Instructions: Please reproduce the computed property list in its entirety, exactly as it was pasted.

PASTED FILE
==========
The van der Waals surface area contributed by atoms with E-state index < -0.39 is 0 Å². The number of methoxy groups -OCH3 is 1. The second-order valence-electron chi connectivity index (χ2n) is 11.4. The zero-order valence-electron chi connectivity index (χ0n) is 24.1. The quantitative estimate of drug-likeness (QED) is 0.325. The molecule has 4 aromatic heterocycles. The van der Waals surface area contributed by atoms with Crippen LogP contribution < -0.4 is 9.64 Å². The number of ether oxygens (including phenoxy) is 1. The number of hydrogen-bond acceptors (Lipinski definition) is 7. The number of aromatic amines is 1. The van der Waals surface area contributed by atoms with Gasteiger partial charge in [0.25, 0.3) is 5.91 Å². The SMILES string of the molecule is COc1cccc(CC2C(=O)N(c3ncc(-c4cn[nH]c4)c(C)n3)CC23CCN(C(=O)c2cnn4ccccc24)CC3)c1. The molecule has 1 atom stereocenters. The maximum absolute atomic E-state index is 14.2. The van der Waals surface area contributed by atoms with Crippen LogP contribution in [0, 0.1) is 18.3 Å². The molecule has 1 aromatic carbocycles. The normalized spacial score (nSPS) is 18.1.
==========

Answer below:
The van der Waals surface area contributed by atoms with E-state index < -0.39 is 0 Å². The number of methoxy groups -OCH3 is 1. The second-order valence-electron chi connectivity index (χ2n) is 11.4. The zero-order valence-electron chi connectivity index (χ0n) is 24.1. The quantitative estimate of drug-likeness (QED) is 0.325. The molecule has 4 aromatic heterocycles. The van der Waals surface area contributed by atoms with Crippen LogP contribution < -0.4 is 9.64 Å². The number of ether oxygens (including phenoxy) is 1. The number of hydrogen-bond acceptors (Lipinski definition) is 7. The number of aromatic amines is 1. The van der Waals surface area contributed by atoms with Gasteiger partial charge in [0.25, 0.3) is 5.91 Å². The SMILES string of the molecule is COc1cccc(CC2C(=O)N(c3ncc(-c4cn[nH]c4)c(C)n3)CC23CCN(C(=O)c2cnn4ccccc24)CC3)c1. The molecule has 1 atom stereocenters. The maximum absolute atomic E-state index is 14.2. The van der Waals surface area contributed by atoms with Crippen LogP contribution in [0, 0.1) is 18.3 Å². The molecule has 1 aromatic carbocycles. The normalized spacial score (nSPS) is 18.1.